RAF News

World Mental Health Day 2021

MATES promotional image.

World Mental Health Day on Sunday 10th October gave us the time to reflect on why we need to discuss Mental Health. 

The RAF provides its workforce with the support and resources it needs to improve its mental health and continue operational efficiency; Mental Health is as important to serving personnel as their physical health and fitness is. 

Help and advice is available through the Chain of Command, via Medical or Welfare Officers, and your local Chaplaincy.  Civil Service colleagues can also access their Employee Assistance Programme for help.

The RAF Benevolent Fund and RAF Association are both charities that support Mental Health and wellbeing.  SSAFA also has points of contact and local officers to support personnel, with details being available on the Stations contacts page via the RAF Website.

Help and advice is available online or over the phone: HeadFIT for life, Combat Stress for Veterans’ Mental Health, Samaritans, togetherall, Headspace, and the Charity for Civil Servants.

The Chaplain from Operation SHADER, Squadron Leader Andi, discusses Mental Health and the importance of seeking help. 

Studies show that 1 in 4 people in the UK will suffer from poor mental health each year, with the most common issues relating to stress, anxiety and depression.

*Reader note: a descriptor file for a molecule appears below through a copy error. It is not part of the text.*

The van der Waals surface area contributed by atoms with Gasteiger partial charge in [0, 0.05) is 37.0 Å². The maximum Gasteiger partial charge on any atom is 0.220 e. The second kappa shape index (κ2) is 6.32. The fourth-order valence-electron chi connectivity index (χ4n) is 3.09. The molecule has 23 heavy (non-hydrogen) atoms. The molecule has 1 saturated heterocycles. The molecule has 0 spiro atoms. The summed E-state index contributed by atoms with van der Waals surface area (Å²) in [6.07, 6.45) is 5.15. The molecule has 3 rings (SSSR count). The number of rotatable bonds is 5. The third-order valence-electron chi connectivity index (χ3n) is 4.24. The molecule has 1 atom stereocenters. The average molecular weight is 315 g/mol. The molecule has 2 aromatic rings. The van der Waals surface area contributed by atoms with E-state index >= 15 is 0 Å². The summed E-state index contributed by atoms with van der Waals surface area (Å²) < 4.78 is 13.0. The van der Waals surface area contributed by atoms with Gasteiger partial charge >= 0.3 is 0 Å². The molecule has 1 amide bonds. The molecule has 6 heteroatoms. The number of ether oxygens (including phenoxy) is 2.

“How are you?”

It is okay to not be okay.

We must look after our own mental health, as well as our friends, family, and colleagues; if you can suffer, then anybody can.  Asking for help is not a sign of weakness. 

  • Have you noticed changes in someone’s outlook?
  • Does it seem like they are not focussed on their job?
  • Has their behaviour changed?
  • Has their appearance changed?
  • Has their energy level dropped?
  • Do they seem sad, irritable, or angry?

Small changes to someone’s MINDSET, ATTITUDE, TIREDness, or EMOTIONS, often indicate a bigger issue.  If you notice these changes, SPEAK up.  Look out for your MATES.

The RAF Senior Leadership team is always seeking to understand how the Whole Force is coping with the stresses of work.  We cannot support an individual if we do not know how they are suffering.  One way to collect this information is through the RAF Occupational Wellbeing Survey (OW-B).

In 2019, 41% of RAF participants returned the survey, an improvement on previous years.  The RAF Occupational Psychology Team use the valuable feedback from the survey to improve the working lives of RAF personnel and to help shape wellbeing and resilience initiatives.

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